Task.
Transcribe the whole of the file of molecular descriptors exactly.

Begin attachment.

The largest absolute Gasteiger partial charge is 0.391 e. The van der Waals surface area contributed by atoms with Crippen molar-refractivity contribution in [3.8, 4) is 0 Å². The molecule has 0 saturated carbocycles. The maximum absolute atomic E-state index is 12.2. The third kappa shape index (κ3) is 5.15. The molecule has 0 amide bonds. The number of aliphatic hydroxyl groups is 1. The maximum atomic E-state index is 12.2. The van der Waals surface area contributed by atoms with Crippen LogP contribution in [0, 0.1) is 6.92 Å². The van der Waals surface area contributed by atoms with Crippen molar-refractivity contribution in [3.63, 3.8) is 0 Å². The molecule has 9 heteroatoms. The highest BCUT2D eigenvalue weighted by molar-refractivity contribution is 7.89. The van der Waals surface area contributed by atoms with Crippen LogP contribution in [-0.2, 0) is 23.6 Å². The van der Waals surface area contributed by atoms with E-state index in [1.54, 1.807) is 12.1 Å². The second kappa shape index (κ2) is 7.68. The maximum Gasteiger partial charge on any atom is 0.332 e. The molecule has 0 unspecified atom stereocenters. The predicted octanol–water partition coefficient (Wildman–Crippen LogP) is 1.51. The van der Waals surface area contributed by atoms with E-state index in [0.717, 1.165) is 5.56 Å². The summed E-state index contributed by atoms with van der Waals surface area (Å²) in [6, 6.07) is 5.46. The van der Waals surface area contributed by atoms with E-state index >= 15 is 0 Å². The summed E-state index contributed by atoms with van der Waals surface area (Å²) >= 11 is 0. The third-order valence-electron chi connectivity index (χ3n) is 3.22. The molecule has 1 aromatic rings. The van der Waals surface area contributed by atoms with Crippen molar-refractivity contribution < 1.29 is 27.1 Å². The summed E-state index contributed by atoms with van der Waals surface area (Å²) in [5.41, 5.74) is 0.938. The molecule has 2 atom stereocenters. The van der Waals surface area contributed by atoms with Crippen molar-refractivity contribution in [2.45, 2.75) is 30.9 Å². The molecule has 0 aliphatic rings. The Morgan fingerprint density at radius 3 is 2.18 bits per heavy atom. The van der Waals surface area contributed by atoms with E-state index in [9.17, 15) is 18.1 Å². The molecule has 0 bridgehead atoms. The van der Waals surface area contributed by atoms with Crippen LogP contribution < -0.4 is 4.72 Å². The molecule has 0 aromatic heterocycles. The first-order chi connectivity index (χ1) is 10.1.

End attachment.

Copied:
The largest absolute Gasteiger partial charge is 0.391 e. The van der Waals surface area contributed by atoms with Crippen molar-refractivity contribution in [3.8, 4) is 0 Å². The molecule has 0 saturated carbocycles. The maximum absolute atomic E-state index is 12.2. The third kappa shape index (κ3) is 5.15. The molecule has 0 amide bonds. The number of aliphatic hydroxyl groups is 1. The maximum atomic E-state index is 12.2. The van der Waals surface area contributed by atoms with Crippen LogP contribution in [0, 0.1) is 6.92 Å². The van der Waals surface area contributed by atoms with Crippen molar-refractivity contribution in [3.63, 3.8) is 0 Å². The molecule has 9 heteroatoms. The highest BCUT2D eigenvalue weighted by molar-refractivity contribution is 7.89. The van der Waals surface area contributed by atoms with Crippen LogP contribution in [-0.2, 0) is 23.6 Å². The van der Waals surface area contributed by atoms with E-state index in [1.54, 1.807) is 12.1 Å². The second kappa shape index (κ2) is 7.68. The maximum Gasteiger partial charge on any atom is 0.332 e. The molecule has 0 unspecified atom stereocenters. The predicted octanol–water partition coefficient (Wildman–Crippen LogP) is 1.51. The van der Waals surface area contributed by atoms with E-state index in [0.717, 1.165) is 5.56 Å². The summed E-state index contributed by atoms with van der Waals surface area (Å²) in [6, 6.07) is 5.46. The van der Waals surface area contributed by atoms with E-state index >= 15 is 0 Å². The summed E-state index contributed by atoms with van der Waals surface area (Å²) >= 11 is 0. The third-order valence-electron chi connectivity index (χ3n) is 3.22. The molecule has 1 aromatic rings. The van der Waals surface area contributed by atoms with Crippen molar-refractivity contribution < 1.29 is 27.1 Å². The summed E-state index contributed by atoms with van der Waals surface area (Å²) in [5.41, 5.74) is 0.938. The molecule has 2 atom stereocenters. The van der Waals surface area contributed by atoms with Crippen molar-refractivity contribution in [2.45, 2.75) is 30.9 Å². The molecule has 0 aliphatic rings. The Morgan fingerprint density at radius 3 is 2.18 bits per heavy atom. The van der Waals surface area contributed by atoms with E-state index in [9.17, 15) is 18.1 Å². The molecule has 0 bridgehead atoms. The van der Waals surface area contributed by atoms with Crippen LogP contribution < -0.4 is 4.72 Å². The molecule has 0 aromatic heterocycles. The first-order chi connectivity index (χ1) is 10.1.